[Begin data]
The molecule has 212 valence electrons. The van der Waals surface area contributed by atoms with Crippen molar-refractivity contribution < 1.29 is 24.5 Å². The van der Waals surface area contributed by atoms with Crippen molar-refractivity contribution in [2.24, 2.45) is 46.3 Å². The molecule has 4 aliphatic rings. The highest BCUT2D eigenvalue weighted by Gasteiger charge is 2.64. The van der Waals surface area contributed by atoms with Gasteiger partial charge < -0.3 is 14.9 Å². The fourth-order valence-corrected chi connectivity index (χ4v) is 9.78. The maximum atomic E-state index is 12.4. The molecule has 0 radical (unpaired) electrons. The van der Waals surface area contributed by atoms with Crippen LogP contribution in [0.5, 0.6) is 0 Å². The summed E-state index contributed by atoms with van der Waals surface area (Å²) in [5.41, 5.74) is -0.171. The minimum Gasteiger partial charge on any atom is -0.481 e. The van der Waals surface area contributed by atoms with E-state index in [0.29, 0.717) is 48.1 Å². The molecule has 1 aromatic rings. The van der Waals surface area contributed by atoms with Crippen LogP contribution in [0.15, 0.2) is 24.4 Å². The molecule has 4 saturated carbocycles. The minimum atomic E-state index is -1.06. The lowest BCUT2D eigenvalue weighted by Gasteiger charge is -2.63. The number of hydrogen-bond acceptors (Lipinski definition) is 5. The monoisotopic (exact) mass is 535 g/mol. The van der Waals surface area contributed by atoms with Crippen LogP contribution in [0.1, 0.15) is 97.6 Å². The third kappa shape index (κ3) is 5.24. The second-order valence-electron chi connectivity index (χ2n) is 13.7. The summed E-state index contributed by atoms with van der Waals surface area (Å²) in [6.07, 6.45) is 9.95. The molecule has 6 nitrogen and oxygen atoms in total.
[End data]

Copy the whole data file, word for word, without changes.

The molecule has 212 valence electrons. The van der Waals surface area contributed by atoms with Crippen molar-refractivity contribution < 1.29 is 24.5 Å². The van der Waals surface area contributed by atoms with Crippen molar-refractivity contribution in [2.24, 2.45) is 46.3 Å². The molecule has 4 aliphatic rings. The highest BCUT2D eigenvalue weighted by Gasteiger charge is 2.64. The van der Waals surface area contributed by atoms with Gasteiger partial charge < -0.3 is 14.9 Å². The fourth-order valence-corrected chi connectivity index (χ4v) is 9.78. The maximum atomic E-state index is 12.4. The molecule has 0 radical (unpaired) electrons. The van der Waals surface area contributed by atoms with Crippen LogP contribution in [0.5, 0.6) is 0 Å². The summed E-state index contributed by atoms with van der Waals surface area (Å²) in [5.41, 5.74) is -0.171. The minimum Gasteiger partial charge on any atom is -0.481 e. The van der Waals surface area contributed by atoms with E-state index in [0.29, 0.717) is 48.1 Å². The molecule has 1 aromatic rings. The van der Waals surface area contributed by atoms with Crippen LogP contribution in [0.15, 0.2) is 24.4 Å². The molecule has 4 saturated carbocycles. The minimum atomic E-state index is -1.06. The lowest BCUT2D eigenvalue weighted by Gasteiger charge is -2.63. The number of hydrogen-bond acceptors (Lipinski definition) is 5. The monoisotopic (exact) mass is 535 g/mol. The van der Waals surface area contributed by atoms with Crippen LogP contribution in [0.1, 0.15) is 97.6 Å². The third kappa shape index (κ3) is 5.24. The second-order valence-electron chi connectivity index (χ2n) is 13.7. The summed E-state index contributed by atoms with van der Waals surface area (Å²) in [6.07, 6.45) is 9.95. The molecule has 6 nitrogen and oxygen atoms in total.